|Resource||Description||Website||Publisher||Grade level||Audience (girls, low-income, etc)||Discipline area||After school or summer||Cost||Engineering Mindset Focus||Engineering Mindset Ranking||Pathway Category|
|Boston Museum of Science: Design Challenges||Design Challenges at the Museum of Sciecne introduce the engineering design process by having visitors design, build, and test a prototype solution to a given problem. |
Current activities include engineering a miniature bobsled to go as fast or slow as possible down a hill, engineering a miniature trampoline to make a ball bounce as high or as low as possible, or
building a device that can float for at least five seconds in a vertical wind tunnel.
|https://www.mos.org/drop-in-activities/design-challenges||Boston Museum of Science||K-12||all children||engineering||afterschool and summer||free with musuem admission||3,4,6,7,8,910||high||activites|
|Design Squad Global Club||PBS Design Squad also supports students in out of school Design Squad Clubs where they explore engineering through fun-packed, high-energy, hands-on activities-and partner with a DSG club from a different country. By working on real-world engineering projects that are meaningful and socially relevant to communities around the world, kids begin to see themselves as young engineers with the power to make a difference.||https://www.pbslearningmedia.org/collection/dsgclubs/||PBS||middle school||all children||engineering, project design||afterschool club||Free. The cost of materials for each activity vary, but are designed to be low- or no-cost.||1,2,5,6,7,9,10||high||Afterschool club|
|Curiosity Machine/Technovation Families||Curiosity Machine is an online platform for families, teachers, and youth program leaders that provides everything needed to set up hands on engineering projects with simple everyday materials. This resource includes a series of web-based engineering challenges co-developed by scientists and engineers. In each challenge, youth participants are guided through by an engineering mentor. The challenges can be completed with low- or no-cost materials, and are designed such that they can be added to by the online community. They emphasize the creative process of science and engineering. Families, educators, and mentors are all part of the community along with youth participants.||https://www.curiositymachine.org/challenges/||Technovation||ages 5+||all children||Engineering, project design, and science.||afterschool, at home||free, low cost/easy to find materials needed (paid membership for schools/educators who want more training)||1,2,7||medium||Activities|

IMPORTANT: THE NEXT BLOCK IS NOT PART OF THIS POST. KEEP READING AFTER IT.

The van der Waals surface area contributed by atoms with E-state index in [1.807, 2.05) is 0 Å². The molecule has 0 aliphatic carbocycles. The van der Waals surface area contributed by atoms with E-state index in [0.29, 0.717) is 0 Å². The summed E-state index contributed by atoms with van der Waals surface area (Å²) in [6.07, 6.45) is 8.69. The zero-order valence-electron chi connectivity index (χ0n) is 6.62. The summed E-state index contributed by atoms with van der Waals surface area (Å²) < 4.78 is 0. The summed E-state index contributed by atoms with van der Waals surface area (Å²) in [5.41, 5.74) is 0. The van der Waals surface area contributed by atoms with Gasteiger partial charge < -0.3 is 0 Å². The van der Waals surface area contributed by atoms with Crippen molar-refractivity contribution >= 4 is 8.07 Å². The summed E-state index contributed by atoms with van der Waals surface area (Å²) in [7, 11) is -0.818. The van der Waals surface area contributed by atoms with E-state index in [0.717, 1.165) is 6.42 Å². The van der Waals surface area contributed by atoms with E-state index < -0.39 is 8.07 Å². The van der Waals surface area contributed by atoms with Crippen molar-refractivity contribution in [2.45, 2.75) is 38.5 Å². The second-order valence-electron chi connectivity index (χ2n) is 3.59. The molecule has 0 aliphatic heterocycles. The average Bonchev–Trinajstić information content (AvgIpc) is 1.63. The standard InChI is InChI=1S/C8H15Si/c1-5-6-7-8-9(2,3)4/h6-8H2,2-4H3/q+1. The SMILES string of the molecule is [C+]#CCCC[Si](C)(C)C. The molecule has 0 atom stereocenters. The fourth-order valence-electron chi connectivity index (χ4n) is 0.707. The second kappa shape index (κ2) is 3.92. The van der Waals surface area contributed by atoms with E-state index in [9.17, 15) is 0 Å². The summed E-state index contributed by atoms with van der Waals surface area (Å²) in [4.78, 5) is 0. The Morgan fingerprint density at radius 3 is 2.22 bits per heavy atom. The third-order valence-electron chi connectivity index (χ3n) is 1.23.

|DesignIt!||Design It! is a set of introductory engineering and design projects created for use in afterschool programs. Each project has activities or challenges that build on one another to help students explore engineering processes and promote problem solving and creativity.||https://kelvin.com/teacher-resources/tsedei-tsep/||Kelvin Publications. Developed by the Education Development Center (EDC)||elementary school. ages 8-12||all children||engineering, design, science||afterschool||Cost varies depending on project. Activity guides can be purchased for $8.95; materials are generally low-cost and dependent on site location and number of students. For $139.95 you can purchase a complete set of 14 projects||2,3,4||medium||Curriculum|
|Engineering For Kids||Engineering For Kids is a "store front" franchise bringing the fun of science, technology, engineering, and math education to kids, ages 4 to 14, through camps, after-school activities, parties, classes, and more. Young engineers have the opportunity to design, build, test, and refine their own creations in a safe and fun environment. ||https://www.engineeringforkids.com||Engineering For Kids foundation||K-8||all children||engineering||afterschool and summer||?||2,7,8,9,10||medium||activities|
|NISE Net Afterschool Framework||The Nanoscale Informal Science Education Network is a ten-year initiative to disseminate information about nanoscale science and engineering to informal learning institutions across the country. Initially developed by the New York Hall of Science to establish a partnership with a local Boys and Girls Club, this four-week After School Framework designed for children between the ages of 8 to 12 highlights NISE Net activities, demos and programs and provides the children with a basic understanding and appreciation for nanoscale science concepts.||http://www.nisenet.org/||New York Hall of Science||ages 8-12 (elementary-middle)||all children, Developed to serve youth from ethnic minority and low socioeconomic status||Nanoscale science, technology, and engineering||Describes itself as a curriculum (could be used in afterschool or camp setting), but found only individual activities||free - materials needed are low to no cost||1||low||Activities|
|Exploratorium (San Fransisco)||The Exploratorium was designed to make science visible, touchable, and accessible to a wide variety of people—at the museum, online, and in the classroom They adopt an "explore-for-yourself way of learning.' and have developed professional development programs to provide educators with the skills, tools, and support they need to apply inquiry-based learning and teaching in their classes. They also have programs that make connections between the traditionally separate worlds of formal (school) and informal (museum) education and understanding.||https://www.exploratorium.edu/|